China curbs viral resurgence with ‘strictest’ measures in Spring Festival
Outbreaks amid holidays could be catastrophic, just look at US: expert
Published: Jan 20, 2021 09:55 PM

Passengers at the Beijing Railway Station on Friday. Officials said on Friday that train bookings for the Spring Festival travel peak declined by 60 percent, with the total number of passengers only reaching 296 million. Photo: cnsphoto

China has rolled out measures to guide the public on their return journeys to their hometowns and urged them to stay in their working cities during the upcoming Spring Festival holidays. Among the measures are mandatory nucleic acid tests within seven days of travel, 14-day health monitoring at home and an extra bonus as a stimulus for those who choose to stay. 

At least 29 provinces and municipalities have taken such steps in a bid to avert the risks of the virus' spread during the chunyun (travel rush) in Spring Festival, which is known as the world's biggest annual human migration. 

According to Chinese authorities on Wednesday, this year's chunyun would see some 1.7 billion trips in total with a daily average of 40 million trips. The number is 40 percent lower than in 2019 but 10 percent higher than in 2020, officials said.

People must show negative nucleic acid test results within seven days before their trips. For those returning to rural areas, they also have to undergo a 14-day health monitoring at home after arrival, according to a national level anti-epidemic plan released by the National Health Commission on Wednesday. 

During the monitoring period, they are banned from walking around and shall take nucleic acid tests every seven days. They must pay the test costs by themselves, the authorities said.

The announcement immediately became a social media trend, sparking hot discussion online. The hashtag "negative nucleic acid test within seven days for returnees during Spring Festival" garnered nearly 420 million views as of press time. 

Some hailed the measures, saying they understand the need to ensure nationwide safety, but others said it is simply a one-size-fits-all approach.

Observers reached by the Global Times said such strict steps will make a large majority think twice about their decision to return home during the holidays. 

Wang Guangfa, a respiratory expert at Peking University First Hospital, said that the potential risks of a COVID-19 rebound should not be underestimated, given the large scale of people who travel during chunyun. "Otherwise, previous maximum efforts that China made since last year would be in vain," he said.

One infected patient could transmit the COVID-19 virus to three people at least, which could be followed by further generation to generation transmission within six days, Wang said, and the outcome would be unimaginable.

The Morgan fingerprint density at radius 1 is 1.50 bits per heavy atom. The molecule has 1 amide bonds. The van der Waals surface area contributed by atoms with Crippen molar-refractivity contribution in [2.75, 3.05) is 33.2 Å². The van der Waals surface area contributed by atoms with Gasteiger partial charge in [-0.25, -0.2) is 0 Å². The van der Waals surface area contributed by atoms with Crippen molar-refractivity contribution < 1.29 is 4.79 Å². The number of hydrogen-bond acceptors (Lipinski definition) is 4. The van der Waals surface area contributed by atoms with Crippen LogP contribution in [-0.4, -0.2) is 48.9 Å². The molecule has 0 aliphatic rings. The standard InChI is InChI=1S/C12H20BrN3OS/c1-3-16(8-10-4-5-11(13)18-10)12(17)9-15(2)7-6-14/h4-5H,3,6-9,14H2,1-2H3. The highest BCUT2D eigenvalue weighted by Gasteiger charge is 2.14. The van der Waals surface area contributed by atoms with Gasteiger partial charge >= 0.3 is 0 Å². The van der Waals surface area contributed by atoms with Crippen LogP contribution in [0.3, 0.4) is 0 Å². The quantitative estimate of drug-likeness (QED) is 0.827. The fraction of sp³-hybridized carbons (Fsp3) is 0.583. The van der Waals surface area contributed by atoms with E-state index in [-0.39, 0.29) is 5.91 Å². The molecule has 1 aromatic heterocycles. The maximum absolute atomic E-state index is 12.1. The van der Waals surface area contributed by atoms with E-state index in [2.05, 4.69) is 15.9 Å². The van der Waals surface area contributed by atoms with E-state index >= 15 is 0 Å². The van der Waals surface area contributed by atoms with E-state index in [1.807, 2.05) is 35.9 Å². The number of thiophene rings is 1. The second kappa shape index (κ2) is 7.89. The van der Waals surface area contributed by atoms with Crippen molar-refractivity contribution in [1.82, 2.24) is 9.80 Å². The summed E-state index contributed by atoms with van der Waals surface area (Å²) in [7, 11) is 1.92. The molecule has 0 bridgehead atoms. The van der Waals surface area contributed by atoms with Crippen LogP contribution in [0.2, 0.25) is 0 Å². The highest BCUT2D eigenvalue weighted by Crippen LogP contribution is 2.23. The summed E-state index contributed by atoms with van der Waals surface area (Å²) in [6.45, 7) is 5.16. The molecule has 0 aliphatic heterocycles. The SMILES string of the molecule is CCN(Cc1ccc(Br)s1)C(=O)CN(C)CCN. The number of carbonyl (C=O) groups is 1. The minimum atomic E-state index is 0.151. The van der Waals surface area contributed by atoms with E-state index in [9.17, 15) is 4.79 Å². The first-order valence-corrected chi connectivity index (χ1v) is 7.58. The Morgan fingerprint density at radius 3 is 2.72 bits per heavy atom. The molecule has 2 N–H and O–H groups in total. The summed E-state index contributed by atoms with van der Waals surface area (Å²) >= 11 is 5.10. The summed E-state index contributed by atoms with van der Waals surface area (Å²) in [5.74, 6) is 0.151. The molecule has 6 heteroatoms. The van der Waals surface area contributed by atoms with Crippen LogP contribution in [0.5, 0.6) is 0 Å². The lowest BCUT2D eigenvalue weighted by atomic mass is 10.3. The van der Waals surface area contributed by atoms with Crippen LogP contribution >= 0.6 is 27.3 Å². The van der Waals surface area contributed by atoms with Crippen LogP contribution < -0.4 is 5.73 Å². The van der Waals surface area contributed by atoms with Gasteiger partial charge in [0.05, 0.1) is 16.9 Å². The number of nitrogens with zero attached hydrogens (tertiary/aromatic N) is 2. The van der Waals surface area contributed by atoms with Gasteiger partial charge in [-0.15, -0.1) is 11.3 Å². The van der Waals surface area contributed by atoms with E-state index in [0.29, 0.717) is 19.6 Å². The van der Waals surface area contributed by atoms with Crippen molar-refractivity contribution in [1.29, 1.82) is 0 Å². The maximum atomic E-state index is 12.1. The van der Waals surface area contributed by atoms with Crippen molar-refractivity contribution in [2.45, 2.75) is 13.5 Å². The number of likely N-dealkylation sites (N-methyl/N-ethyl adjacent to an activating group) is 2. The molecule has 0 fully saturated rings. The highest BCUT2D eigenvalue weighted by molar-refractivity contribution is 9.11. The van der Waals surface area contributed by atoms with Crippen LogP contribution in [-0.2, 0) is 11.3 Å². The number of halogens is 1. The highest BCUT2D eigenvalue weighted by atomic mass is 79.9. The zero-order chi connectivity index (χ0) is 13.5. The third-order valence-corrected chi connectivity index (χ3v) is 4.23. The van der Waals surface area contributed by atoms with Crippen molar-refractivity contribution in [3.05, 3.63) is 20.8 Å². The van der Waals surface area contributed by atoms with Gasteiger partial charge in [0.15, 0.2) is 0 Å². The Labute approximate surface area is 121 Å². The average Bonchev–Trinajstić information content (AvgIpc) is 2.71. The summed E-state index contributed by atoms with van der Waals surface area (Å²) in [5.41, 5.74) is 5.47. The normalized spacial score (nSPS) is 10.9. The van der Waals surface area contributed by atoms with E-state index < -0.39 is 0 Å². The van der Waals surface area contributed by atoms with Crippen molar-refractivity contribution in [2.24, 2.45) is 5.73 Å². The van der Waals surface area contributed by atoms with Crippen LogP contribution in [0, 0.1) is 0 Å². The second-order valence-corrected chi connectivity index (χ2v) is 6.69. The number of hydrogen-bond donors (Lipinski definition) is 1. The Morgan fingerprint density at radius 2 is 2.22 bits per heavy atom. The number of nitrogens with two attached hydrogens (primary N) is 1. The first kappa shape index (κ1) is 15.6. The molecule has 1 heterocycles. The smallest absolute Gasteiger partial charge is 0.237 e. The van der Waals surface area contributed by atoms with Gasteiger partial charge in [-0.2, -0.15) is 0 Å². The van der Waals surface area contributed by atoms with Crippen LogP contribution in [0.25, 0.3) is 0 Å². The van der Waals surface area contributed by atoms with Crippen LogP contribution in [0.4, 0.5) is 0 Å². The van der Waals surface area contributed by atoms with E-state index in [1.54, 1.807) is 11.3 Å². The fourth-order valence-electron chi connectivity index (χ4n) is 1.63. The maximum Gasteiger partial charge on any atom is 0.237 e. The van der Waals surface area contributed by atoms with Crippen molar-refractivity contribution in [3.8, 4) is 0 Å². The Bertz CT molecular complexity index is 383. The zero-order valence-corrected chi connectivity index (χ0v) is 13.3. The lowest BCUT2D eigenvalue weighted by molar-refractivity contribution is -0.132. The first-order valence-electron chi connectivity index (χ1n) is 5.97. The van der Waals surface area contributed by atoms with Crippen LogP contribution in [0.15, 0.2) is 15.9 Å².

Officials at the press conference also stressed that China is facing a grim and complicated epidemic situation, with outbreaks in several provinces and multiple chains of transmission that have surfaced in the same places. 

In the past week, there were 757 newly confirmed local cases nationwide, and the number of close contacts under medical observation was at its highest level since October, officials said.

A local government official surnamed Hu from the Heguo township in Xingai, North China's Hebei Province told the Global Times on Wednesday that holding a negative nucleic acid test is mandatory for any visitors, no matter whether they came from low- or high-risk regions. 

For those from low-risk regions, the negative test result within three days is required. Those from medium- and high-risk regions will face quarantines and compulsory tests, Hu said, adding that local governments have started lobbying those who work outside the township not to come back. 

Companies and employers are also encouraged to hand out red envelopes or gift packages for those who choose to stay, arrange social activities or improve their pay as incentives, Chen Yongjia, an official from the Ministry of Human Resources and Social Security, told the press conference on Wednesday.

"Encouraging people to celebrate the holiday in cities where they work is expected to largely reduce population flows, which is of great significance for epidemic control," Chen said. 

The Global Times has learned that some cities will distribute subsidies for remaining migrant workers, such as Hangzhou of East China's Zhejiang Province. Hangzhou will distribute 100 yuan ($15.4), while a company from Ningbo offered accommodation for married employees to celebrate the Chinese Lunar New Year.

Chinese authorities emphasized the anti-epidemic controls in villages during Spring Festival holidays, where loopholes and blind spots could exist, as the lessons of the Hebei and Heilongjiang outbreaks showed. They ordered county-level emergency response teams to remain in "emergency" mode during the festival. 

Villages across the country should require nucleic acid tests for all returnees and carry out routine environmental tests on social venues such as chess and mahjong entertainment houses. 

To have a safe Spring Festival, Gao Fu, director of the Chinese Center for Disease Control and Prevention, told Chinese media that everyone should develop a crisis awareness of facing a potential epidemic similar to the one that occurred in Wuhan around the same time last year.

Considering there is no cure for the virus to date, and the country has yet to achieve herd immunity as the massive vaccination program is still ongoing, the key for preventing the spread of the virus is the early detection of it among populations, according to Gao. 
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